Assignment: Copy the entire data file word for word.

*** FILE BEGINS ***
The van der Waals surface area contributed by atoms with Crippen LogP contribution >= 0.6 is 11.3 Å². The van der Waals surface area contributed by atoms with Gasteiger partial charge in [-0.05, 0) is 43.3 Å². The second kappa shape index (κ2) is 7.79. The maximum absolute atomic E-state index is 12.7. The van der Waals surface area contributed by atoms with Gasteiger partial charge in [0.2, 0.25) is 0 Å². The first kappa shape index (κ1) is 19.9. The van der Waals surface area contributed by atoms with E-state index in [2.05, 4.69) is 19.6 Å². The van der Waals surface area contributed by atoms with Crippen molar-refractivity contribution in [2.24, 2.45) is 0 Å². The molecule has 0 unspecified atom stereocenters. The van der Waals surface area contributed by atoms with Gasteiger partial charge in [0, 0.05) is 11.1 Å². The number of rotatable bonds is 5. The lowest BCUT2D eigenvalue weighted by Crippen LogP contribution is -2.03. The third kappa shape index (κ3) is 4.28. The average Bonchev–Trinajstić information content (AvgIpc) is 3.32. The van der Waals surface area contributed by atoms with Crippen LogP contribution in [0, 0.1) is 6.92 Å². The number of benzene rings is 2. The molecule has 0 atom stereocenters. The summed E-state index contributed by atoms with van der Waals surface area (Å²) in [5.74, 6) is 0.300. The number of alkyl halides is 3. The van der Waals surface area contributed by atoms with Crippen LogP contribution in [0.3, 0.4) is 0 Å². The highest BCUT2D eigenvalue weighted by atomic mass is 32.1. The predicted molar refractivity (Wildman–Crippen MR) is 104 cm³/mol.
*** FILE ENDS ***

The van der Waals surface area contributed by atoms with Crippen LogP contribution >= 0.6 is 11.3 Å². The van der Waals surface area contributed by atoms with Gasteiger partial charge in [-0.05, 0) is 43.3 Å². The second kappa shape index (κ2) is 7.79. The maximum absolute atomic E-state index is 12.7. The van der Waals surface area contributed by atoms with Gasteiger partial charge in [0.2, 0.25) is 0 Å². The first kappa shape index (κ1) is 19.9. The van der Waals surface area contributed by atoms with E-state index in [2.05, 4.69) is 19.6 Å². The van der Waals surface area contributed by atoms with Crippen molar-refractivity contribution in [2.24, 2.45) is 0 Å². The molecule has 0 unspecified atom stereocenters. The van der Waals surface area contributed by atoms with Gasteiger partial charge in [0, 0.05) is 11.1 Å². The number of rotatable bonds is 5. The lowest BCUT2D eigenvalue weighted by Crippen LogP contribution is -2.03. The third kappa shape index (κ3) is 4.28. The average Bonchev–Trinajstić information content (AvgIpc) is 3.32. The van der Waals surface area contributed by atoms with Crippen LogP contribution in [0, 0.1) is 6.92 Å². The number of benzene rings is 2. The molecule has 0 atom stereocenters. The summed E-state index contributed by atoms with van der Waals surface area (Å²) in [5.74, 6) is 0.300. The number of alkyl halides is 3. The van der Waals surface area contributed by atoms with Crippen LogP contribution in [0.3, 0.4) is 0 Å². The highest BCUT2D eigenvalue weighted by atomic mass is 32.1. The predicted molar refractivity (Wildman–Crippen MR) is 104 cm³/mol.